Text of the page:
A few weeks ago, my friend and former jogging partner Ellen Sweet sent me this snapshot that she had just discovered while scanning old photographs into her computer. I remembered the picture, and I may even have a copy of it somewhere, but it was something of a shock to see it illuminated on my computer screen. The shot probably dates from the early 1980s when I had first started running along with half of Manhattan. From the beginning Ellen and I challenged ourselves by entering races in Central Park– races for women only, which this image seems to memorialize. (I should say for the record that Ellen, thinner and lighter, always ran faster than I did.) I think my personal best was a 10 and one half minute mile. A person could well walk faster than that! Still, we were quite faithful about our practice, running almost every morning, usually around the reservoir in Central Park (before it was cleaned up and named after Jackie Kennedy). I never imagined stopping. Ellen still hasn’t.
Somewhere around the time of the new millennium, knee problems forced me first to have an arthroscopy and then, since the surgery didn’t accomplish much, to stop running altogether. I joined a gym and switched to machines. More recently, bored with the gym, its tv screens and spandex bodies, I’ve mainly been walking. But now my same knee is back causing problems, and I’ve been making the rounds of doctors, x rays, mris, and relearning words like meniscus and patella. Tears, not the kind you shed. When I called the first orthopedist recommended to me, the secretary, after asking for my date of birth, told me that I was too old to see this particular doctor, who specialized in sports medicine. So in case I hadn’t noticed, I have officially entered the stage of geriatric medicine. The senior card for the subway is one thing; being rejected by a doctor for being too old is another.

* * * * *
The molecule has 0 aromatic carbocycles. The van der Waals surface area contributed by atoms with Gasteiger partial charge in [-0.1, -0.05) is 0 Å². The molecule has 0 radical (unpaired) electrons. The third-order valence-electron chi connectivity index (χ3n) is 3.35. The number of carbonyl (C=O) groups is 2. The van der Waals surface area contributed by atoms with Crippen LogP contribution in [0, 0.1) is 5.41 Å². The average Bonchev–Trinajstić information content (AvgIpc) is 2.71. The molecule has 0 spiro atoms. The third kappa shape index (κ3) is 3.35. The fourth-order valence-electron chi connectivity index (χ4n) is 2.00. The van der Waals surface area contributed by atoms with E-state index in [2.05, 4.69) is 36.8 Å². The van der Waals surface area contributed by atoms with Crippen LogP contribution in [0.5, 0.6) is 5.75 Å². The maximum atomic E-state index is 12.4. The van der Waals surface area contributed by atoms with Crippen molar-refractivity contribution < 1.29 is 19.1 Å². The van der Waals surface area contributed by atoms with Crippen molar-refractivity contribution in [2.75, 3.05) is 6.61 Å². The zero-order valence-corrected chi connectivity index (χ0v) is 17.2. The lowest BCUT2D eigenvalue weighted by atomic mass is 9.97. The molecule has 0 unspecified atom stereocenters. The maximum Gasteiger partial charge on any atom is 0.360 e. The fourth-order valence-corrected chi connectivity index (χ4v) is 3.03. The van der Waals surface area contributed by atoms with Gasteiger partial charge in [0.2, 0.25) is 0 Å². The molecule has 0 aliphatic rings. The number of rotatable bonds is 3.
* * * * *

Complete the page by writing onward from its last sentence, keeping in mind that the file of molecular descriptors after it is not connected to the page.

Here’s what I’ve been wondering, not least as a memoirist. Am I still the person in the picture who jogged around the Central Park reservoir, exchanging profundities with Ellen? Also kvetching. The problem goes well beyond this particular picture―from only, let’s say, 30 years ago. The ache in my left knee suggests a connection, but what about the girl in my new memoir? The girl I supposedly was 50 years ago? I’m committed to recreating the past as faithfully as possible, and I do remember 98% of what I’ve written, especially because I have the letters I wrote home to my parents then. Setting aside whatever I might have lied about in those letters, or, more likely, omitted, do I remember “me”? Oddly, my friend seems “the same.”
It’s easy enough to see the differences―I had dark hair, wore contact lenses not glasses, and was at least ten pounds thinner. For me, though, the challenge as a writer is to find a way back into the feelings of that person: the jogging woman who had just lost her mother, a “never-smoker,” as they say now, to lung cancer, and stopped smoking; and the girl who dreamed of being an ex-pat so that she could smoke her way into Left Bank sophistication, stroll down the streets of the Latin Quarter, and try to look like an existentialist? Do I want to remember that girl, that woman, to reexperience those past emotions, many of which were a lot more painful than my injured knee?
That’s what I’ll be asking myself when I sit down with my “first pages” of my Paris memoir, pages to which I’m not supposed to be making mere “cosmetic changes,” when I’ll choose the version I am strong enough to remember.